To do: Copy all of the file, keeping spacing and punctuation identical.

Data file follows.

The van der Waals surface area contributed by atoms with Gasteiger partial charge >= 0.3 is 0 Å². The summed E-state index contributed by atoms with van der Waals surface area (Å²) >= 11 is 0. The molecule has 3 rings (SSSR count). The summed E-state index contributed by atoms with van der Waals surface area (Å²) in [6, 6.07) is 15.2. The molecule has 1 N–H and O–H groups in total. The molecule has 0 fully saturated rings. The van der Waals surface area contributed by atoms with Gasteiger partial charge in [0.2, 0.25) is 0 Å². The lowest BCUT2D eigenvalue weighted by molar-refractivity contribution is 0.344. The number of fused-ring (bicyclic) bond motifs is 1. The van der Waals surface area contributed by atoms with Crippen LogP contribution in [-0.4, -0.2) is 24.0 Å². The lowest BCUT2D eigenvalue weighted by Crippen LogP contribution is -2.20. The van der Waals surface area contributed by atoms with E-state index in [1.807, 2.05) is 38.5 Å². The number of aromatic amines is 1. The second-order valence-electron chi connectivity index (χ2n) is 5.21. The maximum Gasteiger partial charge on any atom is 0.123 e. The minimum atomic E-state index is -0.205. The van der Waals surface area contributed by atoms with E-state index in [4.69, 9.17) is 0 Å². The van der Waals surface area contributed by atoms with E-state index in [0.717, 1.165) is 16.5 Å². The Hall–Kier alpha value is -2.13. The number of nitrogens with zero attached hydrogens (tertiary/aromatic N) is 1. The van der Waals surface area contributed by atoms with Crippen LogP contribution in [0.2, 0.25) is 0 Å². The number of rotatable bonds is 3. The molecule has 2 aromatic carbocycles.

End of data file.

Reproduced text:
The van der Waals surface area contributed by atoms with Gasteiger partial charge >= 0.3 is 0 Å². The summed E-state index contributed by atoms with van der Waals surface area (Å²) >= 11 is 0. The molecule has 3 rings (SSSR count). The summed E-state index contributed by atoms with van der Waals surface area (Å²) in [6, 6.07) is 15.2. The molecule has 1 N–H and O–H groups in total. The molecule has 0 fully saturated rings. The van der Waals surface area contributed by atoms with Gasteiger partial charge in [0.2, 0.25) is 0 Å². The lowest BCUT2D eigenvalue weighted by molar-refractivity contribution is 0.344. The number of fused-ring (bicyclic) bond motifs is 1. The van der Waals surface area contributed by atoms with Crippen LogP contribution in [-0.4, -0.2) is 24.0 Å². The lowest BCUT2D eigenvalue weighted by Crippen LogP contribution is -2.20. The van der Waals surface area contributed by atoms with E-state index in [1.807, 2.05) is 38.5 Å². The number of aromatic amines is 1. The second-order valence-electron chi connectivity index (χ2n) is 5.21. The maximum Gasteiger partial charge on any atom is 0.123 e. The minimum atomic E-state index is -0.205. The van der Waals surface area contributed by atoms with E-state index in [4.69, 9.17) is 0 Å². The van der Waals surface area contributed by atoms with E-state index in [0.717, 1.165) is 16.5 Å². The Hall–Kier alpha value is -2.13. The number of nitrogens with zero attached hydrogens (tertiary/aromatic N) is 1. The van der Waals surface area contributed by atoms with Crippen LogP contribution in [0.2, 0.25) is 0 Å². The number of rotatable bonds is 3. The molecule has 2 aromatic carbocycles.